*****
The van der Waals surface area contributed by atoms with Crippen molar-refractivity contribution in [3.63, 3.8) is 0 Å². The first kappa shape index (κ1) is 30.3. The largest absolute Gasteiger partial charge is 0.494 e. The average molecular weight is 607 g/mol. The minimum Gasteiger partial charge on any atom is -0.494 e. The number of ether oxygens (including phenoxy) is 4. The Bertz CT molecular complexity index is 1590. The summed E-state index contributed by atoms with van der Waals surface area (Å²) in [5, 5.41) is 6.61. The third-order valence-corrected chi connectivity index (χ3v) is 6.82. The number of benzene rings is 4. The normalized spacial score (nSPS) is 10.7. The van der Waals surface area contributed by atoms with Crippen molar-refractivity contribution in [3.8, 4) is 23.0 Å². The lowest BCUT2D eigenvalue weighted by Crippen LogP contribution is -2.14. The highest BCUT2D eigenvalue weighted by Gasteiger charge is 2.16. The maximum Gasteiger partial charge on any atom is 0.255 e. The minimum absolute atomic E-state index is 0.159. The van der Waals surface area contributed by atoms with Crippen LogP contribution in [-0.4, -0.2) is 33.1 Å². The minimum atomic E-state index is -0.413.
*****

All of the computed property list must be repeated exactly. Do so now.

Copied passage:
The van der Waals surface area contributed by atoms with Crippen molar-refractivity contribution in [3.63, 3.8) is 0 Å². The first kappa shape index (κ1) is 30.3. The largest absolute Gasteiger partial charge is 0.494 e. The average molecular weight is 607 g/mol. The minimum Gasteiger partial charge on any atom is -0.494 e. The number of ether oxygens (including phenoxy) is 4. The Bertz CT molecular complexity index is 1590. The summed E-state index contributed by atoms with van der Waals surface area (Å²) in [5, 5.41) is 6.61. The third-order valence-corrected chi connectivity index (χ3v) is 6.82. The number of benzene rings is 4. The normalized spacial score (nSPS) is 10.7. The van der Waals surface area contributed by atoms with Crippen molar-refractivity contribution in [3.8, 4) is 23.0 Å². The lowest BCUT2D eigenvalue weighted by Crippen LogP contribution is -2.14. The highest BCUT2D eigenvalue weighted by Gasteiger charge is 2.16. The maximum Gasteiger partial charge on any atom is 0.255 e. The minimum absolute atomic E-state index is 0.159. The van der Waals surface area contributed by atoms with Crippen LogP contribution in [-0.4, -0.2) is 33.1 Å². The minimum atomic E-state index is -0.413.